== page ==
By Althea Billings & Emma Grillo//Features Editors
On Sept. 13 around 11:30 p.m. Sarkawt Sabir called his brother in Iraq to tell him he was gay. His brother hung up. Over the course of the next few days, the rest of Sabir’s brothers would unfriend him on Facebook and his belongings back home would be seized.
Sabir is an Arabic instructor at Reed College and Lewis & Clark College. He first came to the U.S. on a Fulbright Program co-sponsored by the US and Iraqi governments.
Sabir spent the first year of his program working at Reed as an Arabic instructor. Upon returning home to Iraq to teach English Literature at a university, he learned that his replacement at Reed had unexpectedly resigned. Sabir jumped at the opportunity, and returned to his post at Reed. Before long, he was also involved with LC’s expanding Arabic program.
It was during this time that Sabir started to further explore his identity.
“I started talking with a bunch of my friends about sexuality in general, and with their help, I realized, I can do it—and so two months ago, I came out as a gay man,” Sabir said. “It’s so easy when you just say it, just like that, and everybody is so accepting, and I didn’t feel that pressure. I was like wow, I can say I’m gay and everything’s fine. Nobody is going to do anything, nobody is going to give me that look, like I’m different; I’m a human being.”
Coming out did not just bring Sabir emotional relief. He also began to feel the built-up stress leave his body. The chronic pain that he used to have was gone.
“It affected my stomach actually, and my back. I went to a lot of doctors and they couldn’t tell me [a diagnosis]. They said, it’s mental, it’s like you are anxious. I always had a stomach pain.
I always had a back pain, a lower-back pain,” Sabir said. “It went away.”
One of Sabir’s students from Reed introduced him to Tinder. At first he didn’t have much luck. But after four or five dates, Sabir met James.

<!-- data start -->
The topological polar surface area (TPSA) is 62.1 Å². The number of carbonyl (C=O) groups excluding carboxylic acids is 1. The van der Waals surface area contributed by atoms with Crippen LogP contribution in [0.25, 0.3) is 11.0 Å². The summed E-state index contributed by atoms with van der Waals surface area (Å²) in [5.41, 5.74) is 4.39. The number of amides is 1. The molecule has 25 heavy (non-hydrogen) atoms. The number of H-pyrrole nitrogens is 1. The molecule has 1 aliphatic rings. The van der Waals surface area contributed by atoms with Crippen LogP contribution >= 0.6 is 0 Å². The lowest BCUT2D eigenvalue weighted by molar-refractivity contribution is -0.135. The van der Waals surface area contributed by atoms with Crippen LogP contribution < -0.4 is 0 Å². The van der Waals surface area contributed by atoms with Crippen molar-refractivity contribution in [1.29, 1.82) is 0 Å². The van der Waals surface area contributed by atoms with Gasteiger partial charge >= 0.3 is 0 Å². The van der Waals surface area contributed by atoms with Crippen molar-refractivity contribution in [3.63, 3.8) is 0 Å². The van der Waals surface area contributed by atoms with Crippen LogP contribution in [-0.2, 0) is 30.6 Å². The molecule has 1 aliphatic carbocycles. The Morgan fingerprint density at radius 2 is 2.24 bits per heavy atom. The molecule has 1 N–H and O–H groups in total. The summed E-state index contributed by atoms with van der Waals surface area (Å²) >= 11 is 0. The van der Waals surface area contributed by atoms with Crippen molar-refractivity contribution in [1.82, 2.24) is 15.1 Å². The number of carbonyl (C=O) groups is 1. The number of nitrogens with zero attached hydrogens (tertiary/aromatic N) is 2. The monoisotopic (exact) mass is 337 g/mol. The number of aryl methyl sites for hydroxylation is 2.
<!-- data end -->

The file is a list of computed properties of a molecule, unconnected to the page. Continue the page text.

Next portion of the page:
“We connected right away and I swear I feel like I was born again.”
James and Sabir had their first date at Zeus Cafe. Sabir went in with low expectations.
“I met him there and immediately, it was first look and I was like, ‘Whoa that’s the one,’” Sabir said. “It was just the impression. I thought I could be wrong, but then we clicked immediately. I actually gave him just two hours to talk. It went from 3 to 9 o’clock. I swear. Even now we talk about that. I say, I gave you three hours, look what happened.”
Their relationship began to progress quickly.
“We started to have a routine, like a married couple. We would get up in the morning and he would make breakfast and I would take the dog and just—normal. You can never imagine how normal the relationship is,” Sabir said.
Two months later, while James was out of town, Sabir phoned home.
“I don’t know why it happened on September 13. But I felt like, it’s two months and I’m so happy,” Sabir said. “Of all my brothers I have this one brother … and we are so close. He’s like my person. So I decided to call to confide in him, to my new lifestyle. I think that was my mistake … I shouldn’t have done that, it was too soon. But I thought that he would keep it a secret. But he hung up.”
It was late Pacific Standard Time (PST) and after Sabir heard the click of the phone call ending, he was confused.
“I wasn’t sure what had happened. I thought maybe he had run out of credit or something, so I tried to call him back and he didn’t pick up.”